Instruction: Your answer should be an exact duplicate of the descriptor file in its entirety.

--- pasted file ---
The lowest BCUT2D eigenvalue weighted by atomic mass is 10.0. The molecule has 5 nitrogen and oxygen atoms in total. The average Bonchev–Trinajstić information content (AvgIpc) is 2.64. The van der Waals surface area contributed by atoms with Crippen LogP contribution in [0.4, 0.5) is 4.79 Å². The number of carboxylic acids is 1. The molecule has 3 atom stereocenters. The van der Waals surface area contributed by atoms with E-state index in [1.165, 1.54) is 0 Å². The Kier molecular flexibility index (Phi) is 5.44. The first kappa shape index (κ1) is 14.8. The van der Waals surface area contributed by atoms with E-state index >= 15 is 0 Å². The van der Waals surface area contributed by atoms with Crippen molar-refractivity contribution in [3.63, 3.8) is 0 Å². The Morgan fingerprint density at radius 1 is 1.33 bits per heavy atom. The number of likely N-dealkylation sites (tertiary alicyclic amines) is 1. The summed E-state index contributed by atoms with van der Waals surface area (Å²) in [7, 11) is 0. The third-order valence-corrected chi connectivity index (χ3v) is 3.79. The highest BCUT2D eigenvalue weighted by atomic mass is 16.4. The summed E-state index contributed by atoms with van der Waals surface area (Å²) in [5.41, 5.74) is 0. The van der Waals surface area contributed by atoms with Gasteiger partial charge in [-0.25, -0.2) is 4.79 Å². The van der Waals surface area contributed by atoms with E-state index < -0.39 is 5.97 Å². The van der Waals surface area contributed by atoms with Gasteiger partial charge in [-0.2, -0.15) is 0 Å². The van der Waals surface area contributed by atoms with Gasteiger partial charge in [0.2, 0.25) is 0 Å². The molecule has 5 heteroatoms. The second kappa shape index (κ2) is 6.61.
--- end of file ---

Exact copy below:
The lowest BCUT2D eigenvalue weighted by atomic mass is 10.0. The molecule has 5 nitrogen and oxygen atoms in total. The average Bonchev–Trinajstić information content (AvgIpc) is 2.64. The van der Waals surface area contributed by atoms with Crippen LogP contribution in [0.4, 0.5) is 4.79 Å². The number of carboxylic acids is 1. The molecule has 3 atom stereocenters. The van der Waals surface area contributed by atoms with E-state index in [1.165, 1.54) is 0 Å². The Kier molecular flexibility index (Phi) is 5.44. The first kappa shape index (κ1) is 14.8. The van der Waals surface area contributed by atoms with E-state index >= 15 is 0 Å². The van der Waals surface area contributed by atoms with Crippen molar-refractivity contribution in [3.63, 3.8) is 0 Å². The Morgan fingerprint density at radius 1 is 1.33 bits per heavy atom. The number of likely N-dealkylation sites (tertiary alicyclic amines) is 1. The summed E-state index contributed by atoms with van der Waals surface area (Å²) in [7, 11) is 0. The third-order valence-corrected chi connectivity index (χ3v) is 3.79. The highest BCUT2D eigenvalue weighted by atomic mass is 16.4. The summed E-state index contributed by atoms with van der Waals surface area (Å²) in [5.41, 5.74) is 0. The van der Waals surface area contributed by atoms with Gasteiger partial charge in [-0.25, -0.2) is 4.79 Å². The van der Waals surface area contributed by atoms with E-state index < -0.39 is 5.97 Å². The van der Waals surface area contributed by atoms with Gasteiger partial charge in [-0.2, -0.15) is 0 Å². The van der Waals surface area contributed by atoms with Gasteiger partial charge in [0.2, 0.25) is 0 Å². The molecule has 5 heteroatoms. The second kappa shape index (κ2) is 6.61.